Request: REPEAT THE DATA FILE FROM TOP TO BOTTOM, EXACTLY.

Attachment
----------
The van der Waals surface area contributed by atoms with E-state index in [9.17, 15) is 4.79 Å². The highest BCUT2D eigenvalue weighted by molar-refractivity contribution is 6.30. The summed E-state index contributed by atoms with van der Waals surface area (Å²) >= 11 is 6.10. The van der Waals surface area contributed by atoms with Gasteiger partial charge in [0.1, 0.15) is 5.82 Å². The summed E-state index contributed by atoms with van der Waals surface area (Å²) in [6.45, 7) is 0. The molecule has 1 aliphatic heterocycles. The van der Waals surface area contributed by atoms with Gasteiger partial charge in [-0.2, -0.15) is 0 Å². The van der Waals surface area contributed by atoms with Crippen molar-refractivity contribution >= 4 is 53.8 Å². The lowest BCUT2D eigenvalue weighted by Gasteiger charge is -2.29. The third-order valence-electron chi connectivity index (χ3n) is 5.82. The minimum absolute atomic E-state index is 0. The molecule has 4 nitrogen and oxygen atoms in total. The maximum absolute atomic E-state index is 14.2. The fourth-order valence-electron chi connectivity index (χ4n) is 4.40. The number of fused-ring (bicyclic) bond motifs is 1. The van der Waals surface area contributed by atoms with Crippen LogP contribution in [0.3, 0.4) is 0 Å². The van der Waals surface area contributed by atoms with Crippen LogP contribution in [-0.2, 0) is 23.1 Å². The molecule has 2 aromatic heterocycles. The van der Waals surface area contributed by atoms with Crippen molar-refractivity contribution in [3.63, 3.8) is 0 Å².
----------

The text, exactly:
The van der Waals surface area contributed by atoms with E-state index in [9.17, 15) is 4.79 Å². The highest BCUT2D eigenvalue weighted by molar-refractivity contribution is 6.30. The summed E-state index contributed by atoms with van der Waals surface area (Å²) >= 11 is 6.10. The van der Waals surface area contributed by atoms with Gasteiger partial charge in [0.1, 0.15) is 5.82 Å². The summed E-state index contributed by atoms with van der Waals surface area (Å²) in [6.45, 7) is 0. The molecule has 1 aliphatic heterocycles. The van der Waals surface area contributed by atoms with Gasteiger partial charge in [-0.2, -0.15) is 0 Å². The van der Waals surface area contributed by atoms with Crippen molar-refractivity contribution >= 4 is 53.8 Å². The lowest BCUT2D eigenvalue weighted by Gasteiger charge is -2.29. The third-order valence-electron chi connectivity index (χ3n) is 5.82. The minimum absolute atomic E-state index is 0. The molecule has 4 nitrogen and oxygen atoms in total. The maximum absolute atomic E-state index is 14.2. The fourth-order valence-electron chi connectivity index (χ4n) is 4.40. The number of fused-ring (bicyclic) bond motifs is 1. The van der Waals surface area contributed by atoms with Crippen LogP contribution in [0.3, 0.4) is 0 Å². The van der Waals surface area contributed by atoms with Crippen LogP contribution in [-0.2, 0) is 23.1 Å². The molecule has 2 aromatic heterocycles. The van der Waals surface area contributed by atoms with Crippen molar-refractivity contribution in [3.63, 3.8) is 0 Å².